AROUND 200 trees infected with Ash dieback are to be removed from a Welsh woodlands. 

Work in Cenarth Forest, near Newport, is already underway and is expected to last at least six months, with Natural Resources Wales (NRW) officials overseeing the project. 

NRW will also take steps to improve the car park, picnic area, walking routes and upgrade the existing forest road for visitors.

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Phil Morgan, land management team leader, NRW, said: “Ensuring the safety of visitors to our sites is our main priority. Given the impact ash dieback has on the structural integrity of trees, the removal of the diseased trees is essential.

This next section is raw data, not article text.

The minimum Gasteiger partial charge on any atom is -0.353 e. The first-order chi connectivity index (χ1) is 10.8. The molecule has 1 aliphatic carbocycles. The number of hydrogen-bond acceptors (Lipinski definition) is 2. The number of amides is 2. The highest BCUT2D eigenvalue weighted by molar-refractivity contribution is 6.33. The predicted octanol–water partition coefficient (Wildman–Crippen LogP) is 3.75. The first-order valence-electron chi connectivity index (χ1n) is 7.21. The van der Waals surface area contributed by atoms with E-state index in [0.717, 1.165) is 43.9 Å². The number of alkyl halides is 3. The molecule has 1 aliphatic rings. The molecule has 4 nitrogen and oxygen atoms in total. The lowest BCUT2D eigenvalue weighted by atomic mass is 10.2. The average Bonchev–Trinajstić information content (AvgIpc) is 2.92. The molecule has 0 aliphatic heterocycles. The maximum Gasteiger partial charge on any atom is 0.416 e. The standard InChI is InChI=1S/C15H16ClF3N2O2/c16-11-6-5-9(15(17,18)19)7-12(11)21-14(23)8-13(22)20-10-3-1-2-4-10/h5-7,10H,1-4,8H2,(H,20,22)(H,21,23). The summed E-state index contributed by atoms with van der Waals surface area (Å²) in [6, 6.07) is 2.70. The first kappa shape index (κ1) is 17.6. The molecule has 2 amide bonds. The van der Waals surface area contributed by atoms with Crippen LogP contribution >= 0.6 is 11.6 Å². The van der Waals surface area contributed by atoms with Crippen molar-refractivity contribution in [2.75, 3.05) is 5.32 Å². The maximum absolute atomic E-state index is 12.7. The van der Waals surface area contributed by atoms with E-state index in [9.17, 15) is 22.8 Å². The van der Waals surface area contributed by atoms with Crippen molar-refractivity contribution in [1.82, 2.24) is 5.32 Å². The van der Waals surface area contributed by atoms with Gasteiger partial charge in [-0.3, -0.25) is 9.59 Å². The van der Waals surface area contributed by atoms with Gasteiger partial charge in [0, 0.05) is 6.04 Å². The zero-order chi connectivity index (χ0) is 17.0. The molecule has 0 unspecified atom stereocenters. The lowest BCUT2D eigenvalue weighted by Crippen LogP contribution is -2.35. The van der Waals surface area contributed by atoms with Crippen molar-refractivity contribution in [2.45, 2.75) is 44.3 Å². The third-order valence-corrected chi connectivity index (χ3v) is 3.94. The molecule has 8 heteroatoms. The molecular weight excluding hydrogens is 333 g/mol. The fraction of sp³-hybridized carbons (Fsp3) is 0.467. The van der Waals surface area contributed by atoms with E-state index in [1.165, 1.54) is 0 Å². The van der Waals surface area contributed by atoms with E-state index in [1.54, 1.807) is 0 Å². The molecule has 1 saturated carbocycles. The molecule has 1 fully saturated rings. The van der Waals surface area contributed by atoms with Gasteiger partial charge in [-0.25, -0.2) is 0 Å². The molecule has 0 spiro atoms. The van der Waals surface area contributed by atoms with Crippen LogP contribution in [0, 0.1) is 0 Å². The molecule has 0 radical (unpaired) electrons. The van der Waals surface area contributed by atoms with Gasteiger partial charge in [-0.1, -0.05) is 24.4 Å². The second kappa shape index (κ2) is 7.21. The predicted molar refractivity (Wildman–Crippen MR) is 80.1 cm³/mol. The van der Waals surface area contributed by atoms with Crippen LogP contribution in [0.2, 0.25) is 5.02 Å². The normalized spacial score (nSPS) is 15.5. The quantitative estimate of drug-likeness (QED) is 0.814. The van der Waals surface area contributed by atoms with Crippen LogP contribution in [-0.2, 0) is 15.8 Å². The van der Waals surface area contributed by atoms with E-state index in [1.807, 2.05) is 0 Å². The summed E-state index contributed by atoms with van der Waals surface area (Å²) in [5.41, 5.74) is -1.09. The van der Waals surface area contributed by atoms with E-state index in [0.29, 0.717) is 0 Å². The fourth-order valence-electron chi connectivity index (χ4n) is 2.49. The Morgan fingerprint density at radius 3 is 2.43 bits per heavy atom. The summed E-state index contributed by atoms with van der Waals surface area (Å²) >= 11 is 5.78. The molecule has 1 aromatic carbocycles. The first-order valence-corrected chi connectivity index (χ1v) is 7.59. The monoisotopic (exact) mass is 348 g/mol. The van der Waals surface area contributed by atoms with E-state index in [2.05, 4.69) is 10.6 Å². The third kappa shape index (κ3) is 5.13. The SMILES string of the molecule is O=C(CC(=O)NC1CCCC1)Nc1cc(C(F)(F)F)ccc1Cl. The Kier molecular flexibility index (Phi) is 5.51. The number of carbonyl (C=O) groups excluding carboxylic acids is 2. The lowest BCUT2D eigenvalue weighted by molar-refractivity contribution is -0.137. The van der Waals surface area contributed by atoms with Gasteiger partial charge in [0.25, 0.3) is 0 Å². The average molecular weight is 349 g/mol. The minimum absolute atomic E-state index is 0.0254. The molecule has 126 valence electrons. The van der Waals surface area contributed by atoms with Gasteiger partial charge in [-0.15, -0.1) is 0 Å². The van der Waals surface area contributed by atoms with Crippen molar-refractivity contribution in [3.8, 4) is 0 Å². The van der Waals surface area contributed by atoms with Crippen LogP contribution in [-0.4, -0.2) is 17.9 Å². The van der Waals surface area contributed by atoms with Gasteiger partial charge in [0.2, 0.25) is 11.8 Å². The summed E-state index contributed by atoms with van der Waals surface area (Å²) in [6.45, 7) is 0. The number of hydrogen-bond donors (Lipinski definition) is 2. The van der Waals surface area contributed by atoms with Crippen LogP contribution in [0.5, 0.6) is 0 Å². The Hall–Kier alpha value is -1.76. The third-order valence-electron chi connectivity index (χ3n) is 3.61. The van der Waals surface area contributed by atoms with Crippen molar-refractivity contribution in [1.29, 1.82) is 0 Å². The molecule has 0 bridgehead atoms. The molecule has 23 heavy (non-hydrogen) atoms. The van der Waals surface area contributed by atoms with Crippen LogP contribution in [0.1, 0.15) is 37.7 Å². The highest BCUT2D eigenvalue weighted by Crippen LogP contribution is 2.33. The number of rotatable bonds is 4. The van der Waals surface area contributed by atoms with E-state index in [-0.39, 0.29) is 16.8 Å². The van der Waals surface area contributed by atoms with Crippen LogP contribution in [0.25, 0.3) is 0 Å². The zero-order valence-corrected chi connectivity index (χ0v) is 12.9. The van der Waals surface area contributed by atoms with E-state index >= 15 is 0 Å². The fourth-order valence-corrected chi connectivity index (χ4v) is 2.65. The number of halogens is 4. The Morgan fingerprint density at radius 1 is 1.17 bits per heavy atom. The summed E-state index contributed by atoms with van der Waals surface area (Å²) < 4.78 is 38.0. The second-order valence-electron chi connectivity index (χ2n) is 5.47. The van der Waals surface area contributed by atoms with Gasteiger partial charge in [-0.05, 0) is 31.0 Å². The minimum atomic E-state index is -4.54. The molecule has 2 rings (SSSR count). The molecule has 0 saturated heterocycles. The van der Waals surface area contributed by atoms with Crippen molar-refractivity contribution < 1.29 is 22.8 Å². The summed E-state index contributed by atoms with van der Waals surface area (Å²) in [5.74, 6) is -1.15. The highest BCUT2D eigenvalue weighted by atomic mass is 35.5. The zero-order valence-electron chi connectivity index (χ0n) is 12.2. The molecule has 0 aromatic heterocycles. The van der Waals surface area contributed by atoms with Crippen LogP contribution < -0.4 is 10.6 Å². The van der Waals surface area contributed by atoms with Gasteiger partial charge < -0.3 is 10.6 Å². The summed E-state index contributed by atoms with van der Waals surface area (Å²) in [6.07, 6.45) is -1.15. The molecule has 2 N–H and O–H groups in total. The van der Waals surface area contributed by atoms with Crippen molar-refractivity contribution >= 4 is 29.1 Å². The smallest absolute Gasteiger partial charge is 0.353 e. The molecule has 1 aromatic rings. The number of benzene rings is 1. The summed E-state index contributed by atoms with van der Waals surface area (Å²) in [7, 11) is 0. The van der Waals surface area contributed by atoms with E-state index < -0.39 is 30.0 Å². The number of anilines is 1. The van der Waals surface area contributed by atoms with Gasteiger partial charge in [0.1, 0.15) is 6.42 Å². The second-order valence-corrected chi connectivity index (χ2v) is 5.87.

“Tree felling operations take a significant amount of time and, as such, the forest will need to be closed to visitors for approximately six months.

“There is clear signage throughout the forest to warn visitors of the felling operations and I urge people to adhere to this guidance for their safety and that of our contractors.”

The woodland will remain closed for safety during the duration of the work. Signs notifying visitors of closures and diversions are in place on-site.

Ash dieback is a serious disease of ash trees, caused by a fungus called Hymenoscyphus fraxineus.

The fungus attaches itself to the leaves of ash trees and spreads through to the branches, causing the tree to die.

Dead branches and entire dead trees can become very brittle and fall, posing a serious risk to the public.